How do I Read / Convert an InputStream into a String in Java?

Lewis D.

The Problem

You’re writing some code and are faced with converting some unknown length InputStream containing text to a String object in Java.

The Solution

If you are working with JDK 9 (or later), you are in luck as the readAllBytes() method was added in the InputStream class. This method provides one-line solution to convert an InputStream to a byte array. The byte array can then simply be decoded into a String using the String’s constructor method. The code below is an example of how to use the readAllBytes() method:

public String toString_ReadAllBytes(InputStream stream) throws Exception {

    Byte[] stringBytes = stream.readAllBytes(); // read all bytes into a byte array

    String string = new String(stringBytes); // decodes stringBytes into a String

    return string;
}

It should, however, be noted that the Java API documentation states that this method is not intended for use with larger input streams. However, in practice, we found this method should be fast enough for most applicable use cases. With an input stream of around 1.9 gigabytes, it only took a two seconds to execute this conversion. We did not experiment with anything larger as, in Java, the String class is based on a 32-bit array and so it cannot be assigned more than two gigabytes of data without throwing an OutOfMemoryError.

The equivalent code for Java 8 (or lower) is slightly more complex. Without the readAllBytes() method, the most efficient alternative is to make use of a ByteArrayOutputStream and using InputStream.read() to read chunks of data at a time as shown in the example below:

public String toString_ByteArrayOutputStream(InputStream stream) throws Exception {

    ByteArrayOutputStream outputStream = new ByteArrayOutputStream();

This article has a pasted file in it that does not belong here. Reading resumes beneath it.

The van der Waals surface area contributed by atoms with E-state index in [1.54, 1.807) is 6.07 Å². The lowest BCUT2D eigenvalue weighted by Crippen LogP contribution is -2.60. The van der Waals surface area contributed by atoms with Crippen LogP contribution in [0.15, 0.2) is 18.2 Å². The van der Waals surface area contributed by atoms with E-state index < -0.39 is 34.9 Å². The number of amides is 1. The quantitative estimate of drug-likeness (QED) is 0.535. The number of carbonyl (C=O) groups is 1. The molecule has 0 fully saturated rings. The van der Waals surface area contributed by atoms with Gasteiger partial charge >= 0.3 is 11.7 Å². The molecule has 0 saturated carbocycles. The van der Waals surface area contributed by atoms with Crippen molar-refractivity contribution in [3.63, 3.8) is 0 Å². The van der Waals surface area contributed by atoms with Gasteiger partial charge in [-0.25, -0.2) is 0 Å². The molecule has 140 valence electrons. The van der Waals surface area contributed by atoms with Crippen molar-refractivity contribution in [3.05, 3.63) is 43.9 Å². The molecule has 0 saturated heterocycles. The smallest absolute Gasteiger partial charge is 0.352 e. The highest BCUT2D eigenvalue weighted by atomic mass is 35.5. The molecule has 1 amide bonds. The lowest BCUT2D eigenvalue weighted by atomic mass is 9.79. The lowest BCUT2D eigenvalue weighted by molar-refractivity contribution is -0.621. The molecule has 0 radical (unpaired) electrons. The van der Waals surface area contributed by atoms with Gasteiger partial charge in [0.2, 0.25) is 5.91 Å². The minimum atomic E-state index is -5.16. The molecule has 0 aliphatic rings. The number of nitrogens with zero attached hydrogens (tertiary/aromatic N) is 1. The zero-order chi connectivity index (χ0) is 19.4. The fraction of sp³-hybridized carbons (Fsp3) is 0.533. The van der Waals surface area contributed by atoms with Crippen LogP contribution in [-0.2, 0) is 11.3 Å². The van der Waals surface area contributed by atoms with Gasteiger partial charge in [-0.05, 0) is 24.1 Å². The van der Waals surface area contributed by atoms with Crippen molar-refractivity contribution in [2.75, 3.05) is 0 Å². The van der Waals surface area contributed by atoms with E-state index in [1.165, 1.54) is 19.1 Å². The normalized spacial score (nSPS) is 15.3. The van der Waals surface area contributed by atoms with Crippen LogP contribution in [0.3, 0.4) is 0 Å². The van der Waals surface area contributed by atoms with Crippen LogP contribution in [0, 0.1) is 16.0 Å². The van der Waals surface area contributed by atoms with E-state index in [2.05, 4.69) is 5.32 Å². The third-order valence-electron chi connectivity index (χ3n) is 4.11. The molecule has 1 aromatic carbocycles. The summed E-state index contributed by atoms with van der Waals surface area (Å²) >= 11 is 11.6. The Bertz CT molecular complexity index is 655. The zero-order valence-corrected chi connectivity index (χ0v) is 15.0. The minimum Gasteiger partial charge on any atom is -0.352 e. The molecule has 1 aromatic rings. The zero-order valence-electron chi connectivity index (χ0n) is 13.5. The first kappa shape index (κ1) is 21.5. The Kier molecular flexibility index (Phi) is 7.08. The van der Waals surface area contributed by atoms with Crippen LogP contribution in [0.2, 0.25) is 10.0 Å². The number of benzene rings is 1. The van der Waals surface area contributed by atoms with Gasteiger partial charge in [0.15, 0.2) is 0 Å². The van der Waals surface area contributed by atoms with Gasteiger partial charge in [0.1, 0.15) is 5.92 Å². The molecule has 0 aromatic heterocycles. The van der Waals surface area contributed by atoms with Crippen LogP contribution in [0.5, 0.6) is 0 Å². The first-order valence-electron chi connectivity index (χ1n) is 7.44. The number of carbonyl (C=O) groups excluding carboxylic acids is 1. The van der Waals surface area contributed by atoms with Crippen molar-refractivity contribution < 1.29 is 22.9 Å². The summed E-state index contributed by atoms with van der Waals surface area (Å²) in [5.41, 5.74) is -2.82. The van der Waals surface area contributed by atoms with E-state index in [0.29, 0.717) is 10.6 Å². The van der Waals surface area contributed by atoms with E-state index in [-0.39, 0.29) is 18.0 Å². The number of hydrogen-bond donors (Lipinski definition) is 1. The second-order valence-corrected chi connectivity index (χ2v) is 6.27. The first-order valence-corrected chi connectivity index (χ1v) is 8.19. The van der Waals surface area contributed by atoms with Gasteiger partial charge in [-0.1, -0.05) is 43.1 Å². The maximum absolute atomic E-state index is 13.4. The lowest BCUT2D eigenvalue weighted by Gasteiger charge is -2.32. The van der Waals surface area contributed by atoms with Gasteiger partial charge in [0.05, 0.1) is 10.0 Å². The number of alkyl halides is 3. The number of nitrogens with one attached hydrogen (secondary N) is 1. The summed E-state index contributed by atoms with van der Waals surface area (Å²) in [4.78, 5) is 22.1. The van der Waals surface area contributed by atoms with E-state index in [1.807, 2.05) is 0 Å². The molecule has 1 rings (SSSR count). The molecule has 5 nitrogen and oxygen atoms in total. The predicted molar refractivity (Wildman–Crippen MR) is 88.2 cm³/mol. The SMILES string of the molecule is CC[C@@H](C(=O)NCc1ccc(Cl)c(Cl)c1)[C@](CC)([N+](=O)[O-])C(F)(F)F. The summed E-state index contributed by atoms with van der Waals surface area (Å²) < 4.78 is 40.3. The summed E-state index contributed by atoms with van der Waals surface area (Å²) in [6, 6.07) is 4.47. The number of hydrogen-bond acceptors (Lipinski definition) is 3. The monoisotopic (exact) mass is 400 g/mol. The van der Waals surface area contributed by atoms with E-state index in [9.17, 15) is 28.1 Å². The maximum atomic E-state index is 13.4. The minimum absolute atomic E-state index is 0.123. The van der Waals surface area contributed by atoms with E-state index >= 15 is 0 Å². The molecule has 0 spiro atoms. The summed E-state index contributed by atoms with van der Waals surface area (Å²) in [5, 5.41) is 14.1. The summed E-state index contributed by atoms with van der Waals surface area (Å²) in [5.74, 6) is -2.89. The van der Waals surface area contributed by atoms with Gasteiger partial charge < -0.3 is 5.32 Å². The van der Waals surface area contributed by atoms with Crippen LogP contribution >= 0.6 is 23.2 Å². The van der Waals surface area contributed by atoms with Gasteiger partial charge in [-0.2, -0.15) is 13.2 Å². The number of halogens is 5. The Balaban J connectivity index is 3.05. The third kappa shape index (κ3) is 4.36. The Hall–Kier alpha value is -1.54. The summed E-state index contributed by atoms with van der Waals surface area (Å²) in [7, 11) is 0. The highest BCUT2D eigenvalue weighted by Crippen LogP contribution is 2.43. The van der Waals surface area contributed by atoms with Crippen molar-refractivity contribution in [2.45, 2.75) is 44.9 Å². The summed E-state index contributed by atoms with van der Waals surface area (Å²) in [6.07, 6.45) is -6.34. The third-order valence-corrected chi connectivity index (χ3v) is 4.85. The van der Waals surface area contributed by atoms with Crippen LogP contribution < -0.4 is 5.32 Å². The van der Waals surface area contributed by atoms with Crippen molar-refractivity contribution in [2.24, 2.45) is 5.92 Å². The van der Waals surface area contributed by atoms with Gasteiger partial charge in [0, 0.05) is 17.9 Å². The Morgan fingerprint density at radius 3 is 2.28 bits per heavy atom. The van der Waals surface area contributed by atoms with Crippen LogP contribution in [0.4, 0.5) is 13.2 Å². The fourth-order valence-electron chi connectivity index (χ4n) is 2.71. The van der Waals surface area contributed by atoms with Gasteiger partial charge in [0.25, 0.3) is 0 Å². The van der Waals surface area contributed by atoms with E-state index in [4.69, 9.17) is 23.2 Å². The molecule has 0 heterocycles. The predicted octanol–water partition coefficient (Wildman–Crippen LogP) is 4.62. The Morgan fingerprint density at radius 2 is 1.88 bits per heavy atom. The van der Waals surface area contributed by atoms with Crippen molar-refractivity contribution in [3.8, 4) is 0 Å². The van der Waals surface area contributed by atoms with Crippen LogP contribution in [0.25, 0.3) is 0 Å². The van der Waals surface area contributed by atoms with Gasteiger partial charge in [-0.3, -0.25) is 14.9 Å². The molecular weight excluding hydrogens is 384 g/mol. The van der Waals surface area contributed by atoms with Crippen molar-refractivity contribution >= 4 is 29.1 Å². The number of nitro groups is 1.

byte[] buffer = new byte[1024];

    int readBytes = inputStream.read(buffer);

    // inputStream.read() returns -1 when the end of the stream is reached
    while(readBytes != -1){
        outputStream.write(buffer, 0, readBytes);
        readBytes = inputStream.read(buffer);
    }

    return outputStream.toString();
}

We found this method to be very slightly slower than the JDK 9 readAllBytes() solution, but still very useable for any size of input streams. Our 1.9 gigabyte input stream processed in around four seconds with this approach compared to the two second execution time achieved by the readAllBytes() method.

In conclusion, there are many other ways to create a String from an InputStream in Java. The above two examples represent the simplest and most efficient of these. If your environment permits later versions of Java (9 or newer), the built in methods provided by the InputStream class make it trivial to convert between InputStream and String. For most situations, this approach has very fast execution and requires little code to get going. Where only older versions of Java are available, the quickest solution is to read the InputStream in and then write this data to an OutputStream to produce the final String result.

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